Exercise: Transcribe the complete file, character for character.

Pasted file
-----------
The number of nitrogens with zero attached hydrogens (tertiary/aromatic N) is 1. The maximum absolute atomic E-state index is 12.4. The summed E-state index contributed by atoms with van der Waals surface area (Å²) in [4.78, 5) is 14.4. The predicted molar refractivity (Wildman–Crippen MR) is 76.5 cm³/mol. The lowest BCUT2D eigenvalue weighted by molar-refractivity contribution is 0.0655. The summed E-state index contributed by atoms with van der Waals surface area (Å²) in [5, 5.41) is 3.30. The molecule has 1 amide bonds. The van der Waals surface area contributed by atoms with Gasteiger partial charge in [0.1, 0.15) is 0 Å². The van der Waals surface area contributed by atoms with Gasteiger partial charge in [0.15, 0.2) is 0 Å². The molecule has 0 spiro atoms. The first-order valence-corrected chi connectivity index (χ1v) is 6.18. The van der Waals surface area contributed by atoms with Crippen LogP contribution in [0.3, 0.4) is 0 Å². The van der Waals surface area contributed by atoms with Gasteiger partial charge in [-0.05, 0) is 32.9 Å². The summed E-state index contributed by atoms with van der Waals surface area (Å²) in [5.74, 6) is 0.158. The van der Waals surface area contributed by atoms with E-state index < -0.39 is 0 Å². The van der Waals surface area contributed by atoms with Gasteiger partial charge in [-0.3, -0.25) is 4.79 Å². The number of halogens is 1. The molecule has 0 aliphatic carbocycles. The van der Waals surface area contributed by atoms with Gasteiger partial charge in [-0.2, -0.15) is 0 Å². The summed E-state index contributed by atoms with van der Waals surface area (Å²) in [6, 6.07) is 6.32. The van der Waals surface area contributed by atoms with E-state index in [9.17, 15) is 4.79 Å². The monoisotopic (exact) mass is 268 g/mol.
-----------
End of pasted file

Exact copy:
The number of nitrogens with zero attached hydrogens (tertiary/aromatic N) is 1. The maximum absolute atomic E-state index is 12.4. The summed E-state index contributed by atoms with van der Waals surface area (Å²) in [4.78, 5) is 14.4. The predicted molar refractivity (Wildman–Crippen MR) is 76.5 cm³/mol. The lowest BCUT2D eigenvalue weighted by molar-refractivity contribution is 0.0655. The summed E-state index contributed by atoms with van der Waals surface area (Å²) in [5, 5.41) is 3.30. The molecule has 1 amide bonds. The van der Waals surface area contributed by atoms with Gasteiger partial charge in [0.1, 0.15) is 0 Å². The van der Waals surface area contributed by atoms with Gasteiger partial charge in [0.15, 0.2) is 0 Å². The molecule has 0 spiro atoms. The first-order valence-corrected chi connectivity index (χ1v) is 6.18. The van der Waals surface area contributed by atoms with Crippen LogP contribution in [0.3, 0.4) is 0 Å². The van der Waals surface area contributed by atoms with Gasteiger partial charge in [-0.05, 0) is 32.9 Å². The summed E-state index contributed by atoms with van der Waals surface area (Å²) in [5.74, 6) is 0.158. The van der Waals surface area contributed by atoms with E-state index < -0.39 is 0 Å². The van der Waals surface area contributed by atoms with Gasteiger partial charge in [-0.3, -0.25) is 4.79 Å². The number of halogens is 1. The molecule has 0 aliphatic carbocycles. The van der Waals surface area contributed by atoms with Gasteiger partial charge in [-0.2, -0.15) is 0 Å². The summed E-state index contributed by atoms with van der Waals surface area (Å²) in [6, 6.07) is 6.32. The van der Waals surface area contributed by atoms with E-state index in [9.17, 15) is 4.79 Å². The monoisotopic (exact) mass is 268 g/mol.